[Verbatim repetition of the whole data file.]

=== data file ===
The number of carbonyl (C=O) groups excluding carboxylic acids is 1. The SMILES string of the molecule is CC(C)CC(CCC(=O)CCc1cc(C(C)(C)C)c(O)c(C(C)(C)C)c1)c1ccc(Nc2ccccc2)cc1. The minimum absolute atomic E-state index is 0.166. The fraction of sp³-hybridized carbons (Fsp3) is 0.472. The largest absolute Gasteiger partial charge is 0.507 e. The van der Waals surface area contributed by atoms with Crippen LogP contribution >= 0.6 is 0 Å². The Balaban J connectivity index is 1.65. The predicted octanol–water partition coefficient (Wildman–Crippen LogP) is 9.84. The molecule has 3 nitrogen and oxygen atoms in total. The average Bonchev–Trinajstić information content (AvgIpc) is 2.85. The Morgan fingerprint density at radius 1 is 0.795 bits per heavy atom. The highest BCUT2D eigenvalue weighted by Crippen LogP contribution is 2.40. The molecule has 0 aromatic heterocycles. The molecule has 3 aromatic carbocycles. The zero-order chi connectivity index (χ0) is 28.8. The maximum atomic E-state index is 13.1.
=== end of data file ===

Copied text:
The number of carbonyl (C=O) groups excluding carboxylic acids is 1. The SMILES string of the molecule is CC(C)CC(CCC(=O)CCc1cc(C(C)(C)C)c(O)c(C(C)(C)C)c1)c1ccc(Nc2ccccc2)cc1. The minimum absolute atomic E-state index is 0.166. The fraction of sp³-hybridized carbons (Fsp3) is 0.472. The largest absolute Gasteiger partial charge is 0.507 e. The van der Waals surface area contributed by atoms with Crippen LogP contribution >= 0.6 is 0 Å². The Balaban J connectivity index is 1.65. The predicted octanol–water partition coefficient (Wildman–Crippen LogP) is 9.84. The molecule has 3 nitrogen and oxygen atoms in total. The average Bonchev–Trinajstić information content (AvgIpc) is 2.85. The Morgan fingerprint density at radius 1 is 0.795 bits per heavy atom. The highest BCUT2D eigenvalue weighted by Crippen LogP contribution is 2.40. The molecule has 0 aromatic heterocycles. The molecule has 3 aromatic carbocycles. The zero-order chi connectivity index (χ0) is 28.8. The maximum atomic E-state index is 13.1.